This year, after one year of abstinence, I was at my favorite HR management event: HR BarCamp. It was very inspiring again and I met and made a lot of known and new contacts.
I also took a few things with me in terms of content. A discussion rather on the sidelines doesn’t let me go: How do we actually recruit in the future? What do HR managers and applicants have to be prepared for?
I try to arrange my thoughts in this article and call on you to complement me gladly:
Individual candidate approach
Everybody knows it: A search engine for a product search endeavors and everywhere you suddenly get offers. What’s more, other matching items are also displayed. Software is used to access a wide range of information on the Internet: Place of residence, gender, website visits and interests. Advertisements are then placed appropriately on Google, social networks or websites. If this works in sales, why not in recruiting?
The knowledge of location, gender and surfing behaviour makes it possible to address the candidate in his or her life situation. The contents of the career page thus change flexibly for each visitor. Sometimes reference is made to the location, sometimes to the family situation.
Already today, advertisements and landing pages are not only tailored to narrow target groups, but also to individual persons. If candidates are identified by active sourcing or gamification, they can be addressed by name on websites and billboards. Further ideas:
- At recruiting fairs, candidates can be identified if they register in the local WLAN. It is already possible to greet them personally at the trade fair stand.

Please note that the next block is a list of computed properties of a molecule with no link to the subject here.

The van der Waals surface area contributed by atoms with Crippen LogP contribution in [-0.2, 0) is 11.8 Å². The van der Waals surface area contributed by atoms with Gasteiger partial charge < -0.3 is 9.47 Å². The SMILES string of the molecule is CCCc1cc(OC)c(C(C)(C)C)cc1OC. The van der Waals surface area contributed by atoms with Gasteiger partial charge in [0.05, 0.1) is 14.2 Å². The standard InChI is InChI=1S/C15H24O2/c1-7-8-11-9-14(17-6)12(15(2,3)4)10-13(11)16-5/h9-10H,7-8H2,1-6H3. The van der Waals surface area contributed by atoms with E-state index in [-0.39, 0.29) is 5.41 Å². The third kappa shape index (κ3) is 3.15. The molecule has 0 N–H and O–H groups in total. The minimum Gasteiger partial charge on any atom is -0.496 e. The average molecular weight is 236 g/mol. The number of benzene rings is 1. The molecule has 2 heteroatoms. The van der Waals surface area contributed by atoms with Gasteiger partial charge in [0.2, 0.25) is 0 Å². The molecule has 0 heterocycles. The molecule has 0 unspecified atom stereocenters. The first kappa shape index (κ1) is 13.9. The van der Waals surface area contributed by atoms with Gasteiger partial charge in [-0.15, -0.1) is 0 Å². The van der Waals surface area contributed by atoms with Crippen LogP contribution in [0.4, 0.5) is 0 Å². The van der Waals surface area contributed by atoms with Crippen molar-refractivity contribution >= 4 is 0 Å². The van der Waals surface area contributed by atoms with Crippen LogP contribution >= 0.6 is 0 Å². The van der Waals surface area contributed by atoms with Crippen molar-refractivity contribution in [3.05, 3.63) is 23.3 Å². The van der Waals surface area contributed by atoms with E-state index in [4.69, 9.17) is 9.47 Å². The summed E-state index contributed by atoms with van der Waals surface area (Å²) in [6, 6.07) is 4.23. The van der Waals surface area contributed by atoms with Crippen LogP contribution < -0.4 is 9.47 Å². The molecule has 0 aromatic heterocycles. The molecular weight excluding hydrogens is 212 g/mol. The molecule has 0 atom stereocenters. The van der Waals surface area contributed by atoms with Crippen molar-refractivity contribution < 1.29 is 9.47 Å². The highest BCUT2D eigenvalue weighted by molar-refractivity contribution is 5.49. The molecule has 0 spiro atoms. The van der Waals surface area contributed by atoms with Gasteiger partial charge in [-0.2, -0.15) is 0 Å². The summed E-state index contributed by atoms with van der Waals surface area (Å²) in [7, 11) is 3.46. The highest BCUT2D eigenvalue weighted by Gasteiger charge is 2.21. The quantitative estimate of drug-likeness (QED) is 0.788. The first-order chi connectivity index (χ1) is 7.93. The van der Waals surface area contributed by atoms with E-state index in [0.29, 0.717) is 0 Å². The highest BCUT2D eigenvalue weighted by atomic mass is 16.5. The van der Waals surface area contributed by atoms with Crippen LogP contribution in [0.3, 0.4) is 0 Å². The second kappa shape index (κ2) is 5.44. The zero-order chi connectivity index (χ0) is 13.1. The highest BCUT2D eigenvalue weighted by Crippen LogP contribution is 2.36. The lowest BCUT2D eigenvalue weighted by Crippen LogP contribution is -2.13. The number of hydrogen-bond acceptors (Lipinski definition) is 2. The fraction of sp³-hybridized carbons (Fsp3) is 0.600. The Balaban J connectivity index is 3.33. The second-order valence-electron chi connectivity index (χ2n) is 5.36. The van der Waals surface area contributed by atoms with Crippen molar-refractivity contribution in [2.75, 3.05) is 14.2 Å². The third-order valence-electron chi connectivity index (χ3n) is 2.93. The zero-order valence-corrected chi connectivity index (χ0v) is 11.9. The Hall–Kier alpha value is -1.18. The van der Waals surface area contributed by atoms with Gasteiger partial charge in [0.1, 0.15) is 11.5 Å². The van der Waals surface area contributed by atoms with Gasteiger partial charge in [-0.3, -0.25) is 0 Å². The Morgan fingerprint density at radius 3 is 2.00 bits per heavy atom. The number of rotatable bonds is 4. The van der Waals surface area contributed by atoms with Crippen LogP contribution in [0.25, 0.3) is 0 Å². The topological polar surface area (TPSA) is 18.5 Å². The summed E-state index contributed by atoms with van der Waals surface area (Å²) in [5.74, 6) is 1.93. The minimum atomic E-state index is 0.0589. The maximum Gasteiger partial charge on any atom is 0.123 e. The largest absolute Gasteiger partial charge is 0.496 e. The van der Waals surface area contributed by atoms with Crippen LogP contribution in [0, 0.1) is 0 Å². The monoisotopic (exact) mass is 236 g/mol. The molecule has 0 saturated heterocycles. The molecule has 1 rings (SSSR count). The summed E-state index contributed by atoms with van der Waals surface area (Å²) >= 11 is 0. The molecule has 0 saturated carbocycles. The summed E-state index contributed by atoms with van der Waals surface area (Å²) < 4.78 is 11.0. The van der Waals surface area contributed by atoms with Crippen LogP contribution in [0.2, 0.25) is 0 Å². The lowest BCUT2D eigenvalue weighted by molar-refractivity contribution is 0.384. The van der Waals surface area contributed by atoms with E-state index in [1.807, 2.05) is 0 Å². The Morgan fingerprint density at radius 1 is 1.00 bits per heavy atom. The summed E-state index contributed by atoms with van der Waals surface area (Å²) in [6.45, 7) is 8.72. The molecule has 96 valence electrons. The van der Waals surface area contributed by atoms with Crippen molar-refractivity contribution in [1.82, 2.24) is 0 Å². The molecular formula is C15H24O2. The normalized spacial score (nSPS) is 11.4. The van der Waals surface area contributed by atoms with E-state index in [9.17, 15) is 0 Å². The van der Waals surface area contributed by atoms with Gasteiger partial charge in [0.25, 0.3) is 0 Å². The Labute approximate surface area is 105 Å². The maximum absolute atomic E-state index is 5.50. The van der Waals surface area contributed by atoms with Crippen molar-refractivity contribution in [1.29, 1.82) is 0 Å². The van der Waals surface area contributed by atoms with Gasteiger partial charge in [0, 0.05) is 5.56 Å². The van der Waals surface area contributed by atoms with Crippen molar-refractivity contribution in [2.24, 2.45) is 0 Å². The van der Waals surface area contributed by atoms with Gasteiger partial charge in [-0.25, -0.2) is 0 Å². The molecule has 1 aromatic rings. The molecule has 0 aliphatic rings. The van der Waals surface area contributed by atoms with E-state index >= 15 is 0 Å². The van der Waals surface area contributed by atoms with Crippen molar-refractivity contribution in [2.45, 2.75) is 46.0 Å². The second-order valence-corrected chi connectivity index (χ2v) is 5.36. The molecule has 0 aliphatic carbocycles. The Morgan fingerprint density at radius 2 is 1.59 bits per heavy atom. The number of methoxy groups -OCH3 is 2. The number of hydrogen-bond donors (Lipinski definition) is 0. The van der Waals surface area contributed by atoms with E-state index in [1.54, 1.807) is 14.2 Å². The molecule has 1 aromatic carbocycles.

- Candidates are invited to the interview with a handwritten letter from the CEO.
- Of course the journey to the interview will be sweetened with a dinner for the candidate with his partner and family. The interview becomes a small family holiday.
- The candidate’s decision is drawn? Why not book the poster advertising at your current workplace or private address to draw the attention of the sought-after specialist to your own organization? Addressed by name, of course.
Data protection naturally speaks against such use of surfing behaviour. But I believe that many candidates are willing to release their data for a limited time in order to use these services.
Automation in the recruiting process
For HR, this individualization means the end of standardized tenders and speeches. But isn’t that much too expensive?
But we have a shortage of specialists! And it’s getting worse. But the argument is not quite wrong: individualization means a lot of effort. The solution is automation. It looks individual, but is created automatically:
- The Chat Bot guides you through the application process and is available for questions during the induction phase.
- Software imitates the CEO’s handwriting.
- Individualizing small gifts such as clothing and pens by means of a framework contract is really not expensive and can be delivered within a few days. The BMS can order the production automatically with the invitation to the interview.
- A dinner booked by the BMS in a restaurant is many times cheaper than a new job advertisement or a late rejection.
- Software helps to assess suitability and cultural fit.
- Applicant data is automatically processed (or deleted) in the e-file and used for onboarding (e.g. forgetting to print business cards).
- Online self-service for holidays, part-time work, ordering materials, business trip applications and IT support contact person.
The trick is that HR automates the seemingly highly individual service as well as possible through technology and service partners.
Miss it or forget it